The Canadian Space Program

For this new Space Law article on Space Legal Issues, let us have a look at the Canadian space program.

October 1957, Sputnik 1 becomes the first artificial satellite in Earth orbit. We are in the middle of the Cold War, the tactical needs increase. Canada saw the opportunity to join the American astronautics research community through bilateral agreements. The result is a space race in which Canada has contributed to almost every mission in History.

Despite the successes associated with the creation of the Alouette 1 satellite and the Black Brant sounding rocket (whose launch almost resulted in a nuclear fire), the Canadian government does not wish to create a national space agency to coordinate its activities. In 1962, after the announcement by the American President J.F. Kennedy on the creation of a lunar space mission, the country made the feet of the module and has made possible for the Americans to land on our satellite. The same year, it became the third country to own a satellite in Earth orbit.

The country then developed its relations with the other international space powers by becoming, for example, a Member State of the European Space Agency.

It then took part in the project to create the International Space Station (ISS) and successfully created a robotic arm capable of moving along the structure, Canadarm 2. At the same time, the country is building its own astronaut corps.

In 1989 Canada finally created a national space agency, the John H. Chapman Centre, considered to be the father of Canadian’s space law having worked all his life on the country’s first space projects and having militated for the creation of such an agency.

Canada has become a pioneer in satellite communications and Earth observation in response to the needs of a population scattered over thousands of kilometers, as well as the need to monitor the world’s longest coastline and second-largest territory.


Canada’s space program is dynamic, sustainable, collaborative and inspiring. The Financial Report for 2020–2021 and the report on national public consultations on future space efforts identify five objectives.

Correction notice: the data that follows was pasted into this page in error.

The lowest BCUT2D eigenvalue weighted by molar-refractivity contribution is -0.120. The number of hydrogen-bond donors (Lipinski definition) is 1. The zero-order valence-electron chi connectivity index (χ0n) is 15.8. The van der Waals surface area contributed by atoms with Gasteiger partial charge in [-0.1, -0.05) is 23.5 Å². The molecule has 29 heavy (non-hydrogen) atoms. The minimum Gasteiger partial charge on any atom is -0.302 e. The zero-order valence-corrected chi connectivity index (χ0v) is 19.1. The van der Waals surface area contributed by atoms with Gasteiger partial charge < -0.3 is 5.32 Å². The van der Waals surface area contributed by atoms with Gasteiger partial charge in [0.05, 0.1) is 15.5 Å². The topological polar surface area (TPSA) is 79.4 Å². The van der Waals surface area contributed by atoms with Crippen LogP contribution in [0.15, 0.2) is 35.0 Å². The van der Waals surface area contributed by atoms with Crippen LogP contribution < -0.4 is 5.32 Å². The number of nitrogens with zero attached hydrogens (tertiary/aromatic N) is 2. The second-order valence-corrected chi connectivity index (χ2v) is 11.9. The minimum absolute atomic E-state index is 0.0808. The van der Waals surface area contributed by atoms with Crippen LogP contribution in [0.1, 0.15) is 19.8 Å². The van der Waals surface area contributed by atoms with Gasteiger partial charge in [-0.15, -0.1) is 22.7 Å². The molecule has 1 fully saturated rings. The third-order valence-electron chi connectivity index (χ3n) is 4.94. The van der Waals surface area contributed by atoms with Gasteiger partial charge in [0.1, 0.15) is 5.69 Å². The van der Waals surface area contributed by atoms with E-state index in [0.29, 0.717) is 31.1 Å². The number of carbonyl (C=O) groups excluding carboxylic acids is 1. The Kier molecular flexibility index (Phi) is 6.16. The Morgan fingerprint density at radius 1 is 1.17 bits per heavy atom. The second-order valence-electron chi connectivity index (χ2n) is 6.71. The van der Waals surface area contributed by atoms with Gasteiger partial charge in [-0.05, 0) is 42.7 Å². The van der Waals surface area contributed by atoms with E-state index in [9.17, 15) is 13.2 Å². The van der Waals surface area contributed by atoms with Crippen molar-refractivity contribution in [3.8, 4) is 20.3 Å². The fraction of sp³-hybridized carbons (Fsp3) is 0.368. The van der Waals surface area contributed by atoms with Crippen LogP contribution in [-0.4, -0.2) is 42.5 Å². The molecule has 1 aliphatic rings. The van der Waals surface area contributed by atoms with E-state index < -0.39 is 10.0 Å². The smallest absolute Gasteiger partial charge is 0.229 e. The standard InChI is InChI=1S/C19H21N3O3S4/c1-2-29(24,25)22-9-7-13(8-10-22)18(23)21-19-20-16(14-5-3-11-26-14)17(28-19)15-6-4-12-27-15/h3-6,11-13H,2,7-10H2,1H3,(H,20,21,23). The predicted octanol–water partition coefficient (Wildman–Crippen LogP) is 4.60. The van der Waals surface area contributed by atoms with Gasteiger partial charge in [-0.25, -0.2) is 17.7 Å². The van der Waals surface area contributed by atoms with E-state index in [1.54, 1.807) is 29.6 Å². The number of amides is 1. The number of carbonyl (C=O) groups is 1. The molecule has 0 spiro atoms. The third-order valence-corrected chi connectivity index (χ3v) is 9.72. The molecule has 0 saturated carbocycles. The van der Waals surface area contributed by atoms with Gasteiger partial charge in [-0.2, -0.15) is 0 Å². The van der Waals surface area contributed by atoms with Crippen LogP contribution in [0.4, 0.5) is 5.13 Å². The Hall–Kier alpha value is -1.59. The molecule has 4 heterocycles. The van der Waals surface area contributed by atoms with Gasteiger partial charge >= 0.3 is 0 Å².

First, it is about ensuring the growth of the Canadian space sector. Space technologies are linked to the economy as a whole and are achieving favorable results in other markets, such as telecom imaging services for natural resources, funding for technology in the field of Artificial Intelligence and robotics applicable in the medical community, or conducting climate change related activities in the atmosphere.

This objective then joins the second one: to take advantage of space for the benefit of Canadians. Space-based data is essential to government to provide services to Canadians such as weather forecasts, to ensure citizens’ safety and security or to provide an internet connection to rural and remote areas.

The third objective is based on innovation and exploration of space. Priority is given to the lunar exploration accelerator program, which consists of investing 150 million over five years, 2.05 billion over 24 years in innovative technologies. This then allows for the manufacture of Canadarm 3, the new robotic arm that descends directly from those that equipped the space shuttles and the ISS. The Canadian Space Agency will work hand in hand with private companies, including Ontario-based Canadensys Aerospace Corporation, to launch a low-power 360° camera to capture panoramic images of the Moon’s surface.

As well as Quebec company NGC Aerospace Ltd for the development of a positioning system similar to the GPS technology used on Earth to guide lunar vehicles and ensure their safety. Innovation and exploration of space is also based on the exploitation of the Radarsat Constellation mission, which provides near-realtime earth observation data, making it possible for example, to monitor maritime surveillance, ecosystems and potential natural disasters. The participation in other projects such as the International Space Station is also part of this third pillar of Canada’s space program.

Then, it is a question of strengthening long-term partnerships. The conquest of space is built around its utility for mankind. Therefore space missions are often cooperative initiatives. The International Space Station proves that despite the geopolitical tensions on Earth, space is a unique field that has encouraged close collaboration between countries around the world. Indeed, Ram Jakhu, professor at the McGill University Institute of Air and Space Law, said that the ISS is the best example of international cooperation ever. The knowledge shared through international cooperation is helping to manage global challenges such as climate change or understanding and combating the spread of viruses such as Covid-19.

Finally, the last pillar of the Canadian space program is to inspire the next generation. The Canadian flag that is most photographed in space and must continue to inspire the younger generation. Some Canadian’s astronauts have made their mark on the world through their communications, such as Chris Hadfield singing David Bowie on the ISS. They are helping to keep the younger interest. In addition, the implementation of programs aimed at young people, such as the Junior Astronaut Campaign and the CubeSats initiative, help to spark their curiosity.